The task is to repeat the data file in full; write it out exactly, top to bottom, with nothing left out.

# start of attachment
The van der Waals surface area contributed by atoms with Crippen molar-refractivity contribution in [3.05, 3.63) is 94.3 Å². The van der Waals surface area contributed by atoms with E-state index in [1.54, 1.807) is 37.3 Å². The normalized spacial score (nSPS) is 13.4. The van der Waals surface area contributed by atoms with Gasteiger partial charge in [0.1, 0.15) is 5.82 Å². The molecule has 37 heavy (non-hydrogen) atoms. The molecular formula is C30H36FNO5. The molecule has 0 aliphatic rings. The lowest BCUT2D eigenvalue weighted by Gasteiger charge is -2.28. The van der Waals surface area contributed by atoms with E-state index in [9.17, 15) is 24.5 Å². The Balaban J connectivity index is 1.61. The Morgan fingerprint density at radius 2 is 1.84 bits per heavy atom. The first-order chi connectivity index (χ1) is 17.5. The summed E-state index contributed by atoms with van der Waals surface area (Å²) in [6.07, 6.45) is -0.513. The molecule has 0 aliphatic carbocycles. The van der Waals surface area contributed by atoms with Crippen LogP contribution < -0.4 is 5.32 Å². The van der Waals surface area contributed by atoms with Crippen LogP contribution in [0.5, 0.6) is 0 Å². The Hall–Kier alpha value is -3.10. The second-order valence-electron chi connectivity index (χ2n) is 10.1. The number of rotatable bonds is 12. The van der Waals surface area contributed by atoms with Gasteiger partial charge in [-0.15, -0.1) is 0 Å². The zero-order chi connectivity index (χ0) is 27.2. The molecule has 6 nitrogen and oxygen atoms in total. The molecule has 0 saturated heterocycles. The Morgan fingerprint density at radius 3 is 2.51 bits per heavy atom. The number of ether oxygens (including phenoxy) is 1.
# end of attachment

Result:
The van der Waals surface area contributed by atoms with Crippen molar-refractivity contribution in [3.05, 3.63) is 94.3 Å². The van der Waals surface area contributed by atoms with E-state index in [1.54, 1.807) is 37.3 Å². The normalized spacial score (nSPS) is 13.4. The van der Waals surface area contributed by atoms with Gasteiger partial charge in [0.1, 0.15) is 5.82 Å². The molecule has 37 heavy (non-hydrogen) atoms. The molecular formula is C30H36FNO5. The molecule has 0 aliphatic rings. The lowest BCUT2D eigenvalue weighted by Gasteiger charge is -2.28. The van der Waals surface area contributed by atoms with E-state index in [9.17, 15) is 24.5 Å². The Balaban J connectivity index is 1.61. The Morgan fingerprint density at radius 2 is 1.84 bits per heavy atom. The first-order chi connectivity index (χ1) is 17.5. The summed E-state index contributed by atoms with van der Waals surface area (Å²) in [6.07, 6.45) is -0.513. The molecule has 0 aliphatic carbocycles. The van der Waals surface area contributed by atoms with Crippen LogP contribution < -0.4 is 5.32 Å². The van der Waals surface area contributed by atoms with Crippen LogP contribution in [0.5, 0.6) is 0 Å². The Hall–Kier alpha value is -3.10. The second-order valence-electron chi connectivity index (χ2n) is 10.1. The number of rotatable bonds is 12. The van der Waals surface area contributed by atoms with Gasteiger partial charge in [-0.15, -0.1) is 0 Å². The zero-order chi connectivity index (χ0) is 27.2. The molecule has 6 nitrogen and oxygen atoms in total. The molecule has 0 saturated heterocycles. The Morgan fingerprint density at radius 3 is 2.51 bits per heavy atom. The number of ether oxygens (including phenoxy) is 1.